Thai Airways offers limited domestic service to and from Koh Samui; Berjaya Air connects Koh Samui and Kuala Lumpur; and Firefly provides service from Penang and Kuala Lumpur to Koh Samui.
For individuals from qualifying nations there is Visa-on-Arrival service available at Samui Airport.
From Samui Airport to the various beaches there are numerous ground transportation options. Minibuses offer seats for around 100 baht/person. A private taxi will cost between 150 and 300 baht depending on distance and negotiation, as most taxis on the island are unmetered (despite external appearances advertising Taxi-Meter).
It is also possible to fly to Surat Thani, which is serviced by budget air carrier Thai AirAsia. While fares are considerably more inexpensive, the flight, transfer to the pier, boat ride to Koh Samui, and final transfer to your hotel can take upwards of a full day.
From Surat Thani there are three different piers serviced by two ferry companies: Ratcha Ferry, which shuttles between Surat Thani’s Don Sak pier and Koh Samui’s Thong Yang pier up to seven times daily; and the Songserm Travel ferry, which has two services: one between Surat Thani’s Tha Thong pier that leaves throughout the day and a slow, night boat from Ban Don pier to Koh Samui’s Nathon pier.
Between Koh Samui and Koh Phangan and Koh Tao there are a number of boat services that leave from various beaches and piers on Koh Samui. The most popular of these services is from Lomprayah, who offers combined bus/high speed catamaran ferry service from Bangkok to Koh Samui with stops in Hua Hin and Chumphon, from where the ferry departs to Koh Nang Yuan, Koh Tao, and Koh Phangan along the way to Koh Samui.
Getting Around Ko Samui
There are now quite a few taxis on Koh Samui that are identical in appearance to Bangkok’s meter taxis. However, Koh Samui’s taxi drivers are loathe to use them (if they have meters at all.) Don’t expect to pay less than 50 Baht for the shortest ride and make sure to negotiate the fare prior to heading out to your destination.
Red pickup trucks with benches in the back serve as ‘busses’ around the island, traveling fixed routes and allowing passengers to get on and off at will. It’s easy to flag one down; in fact, they actively solicit passengers. Ask the fare prior to climbing aboard if you want to ensure you won’t get ripped off. It’s even possible to hire one for the day if you don’t mind riding in the back.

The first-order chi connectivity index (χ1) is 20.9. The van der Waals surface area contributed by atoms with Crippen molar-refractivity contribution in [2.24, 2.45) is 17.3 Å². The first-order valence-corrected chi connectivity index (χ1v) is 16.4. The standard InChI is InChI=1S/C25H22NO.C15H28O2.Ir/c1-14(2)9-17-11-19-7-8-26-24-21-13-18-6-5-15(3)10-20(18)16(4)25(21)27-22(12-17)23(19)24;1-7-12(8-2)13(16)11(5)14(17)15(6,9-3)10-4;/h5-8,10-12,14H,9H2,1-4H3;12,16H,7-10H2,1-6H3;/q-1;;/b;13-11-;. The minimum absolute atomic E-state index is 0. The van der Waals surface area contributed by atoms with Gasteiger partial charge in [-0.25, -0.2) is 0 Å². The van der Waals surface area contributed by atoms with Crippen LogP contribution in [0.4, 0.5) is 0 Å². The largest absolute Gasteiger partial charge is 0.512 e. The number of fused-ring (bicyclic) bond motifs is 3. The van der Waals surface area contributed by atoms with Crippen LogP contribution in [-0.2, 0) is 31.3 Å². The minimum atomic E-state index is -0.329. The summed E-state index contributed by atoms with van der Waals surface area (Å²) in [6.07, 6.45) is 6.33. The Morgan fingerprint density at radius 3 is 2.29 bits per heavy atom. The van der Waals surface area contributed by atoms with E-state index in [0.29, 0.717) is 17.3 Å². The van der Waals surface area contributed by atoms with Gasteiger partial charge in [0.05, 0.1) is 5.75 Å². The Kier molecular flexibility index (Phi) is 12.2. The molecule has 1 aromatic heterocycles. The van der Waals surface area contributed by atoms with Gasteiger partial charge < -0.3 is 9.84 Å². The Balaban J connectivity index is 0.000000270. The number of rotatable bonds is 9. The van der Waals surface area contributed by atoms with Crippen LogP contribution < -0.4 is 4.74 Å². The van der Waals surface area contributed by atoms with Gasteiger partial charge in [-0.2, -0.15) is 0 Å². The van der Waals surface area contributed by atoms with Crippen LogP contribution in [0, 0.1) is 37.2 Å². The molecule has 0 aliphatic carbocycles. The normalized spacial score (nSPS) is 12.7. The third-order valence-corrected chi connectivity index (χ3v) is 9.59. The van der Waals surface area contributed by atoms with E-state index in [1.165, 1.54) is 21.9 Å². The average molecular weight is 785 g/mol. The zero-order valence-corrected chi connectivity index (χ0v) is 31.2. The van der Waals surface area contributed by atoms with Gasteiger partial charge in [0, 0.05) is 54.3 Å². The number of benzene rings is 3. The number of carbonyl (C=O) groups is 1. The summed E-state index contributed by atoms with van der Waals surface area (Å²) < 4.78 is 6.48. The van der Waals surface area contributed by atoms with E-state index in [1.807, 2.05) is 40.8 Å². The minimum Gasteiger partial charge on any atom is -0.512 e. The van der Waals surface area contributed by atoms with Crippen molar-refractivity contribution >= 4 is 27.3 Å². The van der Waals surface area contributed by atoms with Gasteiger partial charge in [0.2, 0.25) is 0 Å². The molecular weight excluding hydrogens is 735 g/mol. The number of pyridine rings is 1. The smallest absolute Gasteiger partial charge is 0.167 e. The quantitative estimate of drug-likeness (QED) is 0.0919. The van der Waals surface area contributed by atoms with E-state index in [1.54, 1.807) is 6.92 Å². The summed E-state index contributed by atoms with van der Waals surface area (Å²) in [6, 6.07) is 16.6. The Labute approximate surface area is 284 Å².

For anywhere from 100 to 1000 baht, depending on the size of the bike, motorbikes can be rented in any beach town on Koh Samui. While the roads on Koh Samui are considerably better than those on other Thai islands (particularly neighboring Koh Phangan) renting a motorbike is a risky venture. In addition to the risk of injury, a common occurrence for foreigners on the island, there are occasionally scams involving rental motorbikes. As you must typically leave your passport as a deposit for a motorbike it is best to look for a reputable motorbike dealer even if the price is slightly higher.
Finally, be aware that helmets are required by law and wearing closed toes shoes is common sense.
For getting around the beach where your resort is located a bicycle is an excellent option. Many resorts offer complimentary bicycles, although they can otherwise be hired for no more than a hundred baht a day. Make sure to wear a helmet and ride cautiously, there are many potholes and cars don’t give bicycles the right of way.
There are both cars and jeeps for rent on Koh Samui. As the winding, single lane roads don’t allow for much speeding and traffic is rare, self driving an open air Suzuki Samurai’s is an enjoyable way to sightsee Koh Samui, often for the same price as hiring a car and driver or a taxi for the day. As the island is relatively small, it’s also nearly impossible to get lost!
Be aware that only Commercial First Class Insurance provides full coverage on rental cars (as opposed to limited personal or third party only insurance). Most international car rental agencies will offer this insurance (some only for those with a valid international driver’s license) while local companies may or may not. You may wish to request a copy of their insurance policy and ensure that it states "For Commercial Use". Regardless, inspect rental vehicles prior to rental and drive with caution, particularly as traffic in Thailand can be quite confusing, especially the habit of Thai motorcycles drivers to drive on the wrong side of the road.